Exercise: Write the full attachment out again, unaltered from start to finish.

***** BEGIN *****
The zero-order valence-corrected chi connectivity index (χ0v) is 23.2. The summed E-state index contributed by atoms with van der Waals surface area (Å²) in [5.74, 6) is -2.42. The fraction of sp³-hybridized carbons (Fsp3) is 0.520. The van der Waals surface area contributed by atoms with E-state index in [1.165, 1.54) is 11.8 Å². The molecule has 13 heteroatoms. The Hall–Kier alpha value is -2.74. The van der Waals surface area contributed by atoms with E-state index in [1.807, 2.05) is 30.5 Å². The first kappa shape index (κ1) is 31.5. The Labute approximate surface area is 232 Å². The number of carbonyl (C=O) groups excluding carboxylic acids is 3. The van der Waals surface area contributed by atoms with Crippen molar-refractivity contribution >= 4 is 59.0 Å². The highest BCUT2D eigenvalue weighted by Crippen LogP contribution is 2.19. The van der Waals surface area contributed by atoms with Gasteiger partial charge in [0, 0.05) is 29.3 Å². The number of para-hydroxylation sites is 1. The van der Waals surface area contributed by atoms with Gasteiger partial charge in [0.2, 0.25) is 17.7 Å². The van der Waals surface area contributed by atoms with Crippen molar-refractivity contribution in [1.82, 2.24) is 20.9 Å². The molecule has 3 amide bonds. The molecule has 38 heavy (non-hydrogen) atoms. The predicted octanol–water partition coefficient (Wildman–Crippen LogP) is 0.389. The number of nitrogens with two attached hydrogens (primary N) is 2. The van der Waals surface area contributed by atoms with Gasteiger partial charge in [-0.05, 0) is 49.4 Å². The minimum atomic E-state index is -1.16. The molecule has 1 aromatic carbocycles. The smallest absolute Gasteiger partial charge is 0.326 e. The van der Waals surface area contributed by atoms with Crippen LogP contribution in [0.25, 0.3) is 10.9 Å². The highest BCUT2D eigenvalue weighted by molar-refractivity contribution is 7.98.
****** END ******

The zero-order valence-corrected chi connectivity index (χ0v) is 23.2. The summed E-state index contributed by atoms with van der Waals surface area (Å²) in [5.74, 6) is -2.42. The fraction of sp³-hybridized carbons (Fsp3) is 0.520. The van der Waals surface area contributed by atoms with E-state index in [1.165, 1.54) is 11.8 Å². The molecule has 13 heteroatoms. The Hall–Kier alpha value is -2.74. The van der Waals surface area contributed by atoms with E-state index in [1.807, 2.05) is 30.5 Å². The first kappa shape index (κ1) is 31.5. The Labute approximate surface area is 232 Å². The number of carbonyl (C=O) groups excluding carboxylic acids is 3. The van der Waals surface area contributed by atoms with Crippen molar-refractivity contribution >= 4 is 59.0 Å². The highest BCUT2D eigenvalue weighted by Crippen LogP contribution is 2.19. The van der Waals surface area contributed by atoms with Gasteiger partial charge in [0, 0.05) is 29.3 Å². The number of para-hydroxylation sites is 1. The van der Waals surface area contributed by atoms with Gasteiger partial charge in [0.2, 0.25) is 17.7 Å². The van der Waals surface area contributed by atoms with Crippen molar-refractivity contribution in [1.82, 2.24) is 20.9 Å². The molecule has 3 amide bonds. The molecule has 38 heavy (non-hydrogen) atoms. The predicted octanol–water partition coefficient (Wildman–Crippen LogP) is 0.389. The number of nitrogens with two attached hydrogens (primary N) is 2. The van der Waals surface area contributed by atoms with Gasteiger partial charge in [-0.05, 0) is 49.4 Å². The minimum atomic E-state index is -1.16. The molecule has 1 aromatic carbocycles. The smallest absolute Gasteiger partial charge is 0.326 e. The van der Waals surface area contributed by atoms with Crippen LogP contribution in [0.25, 0.3) is 10.9 Å². The highest BCUT2D eigenvalue weighted by molar-refractivity contribution is 7.98.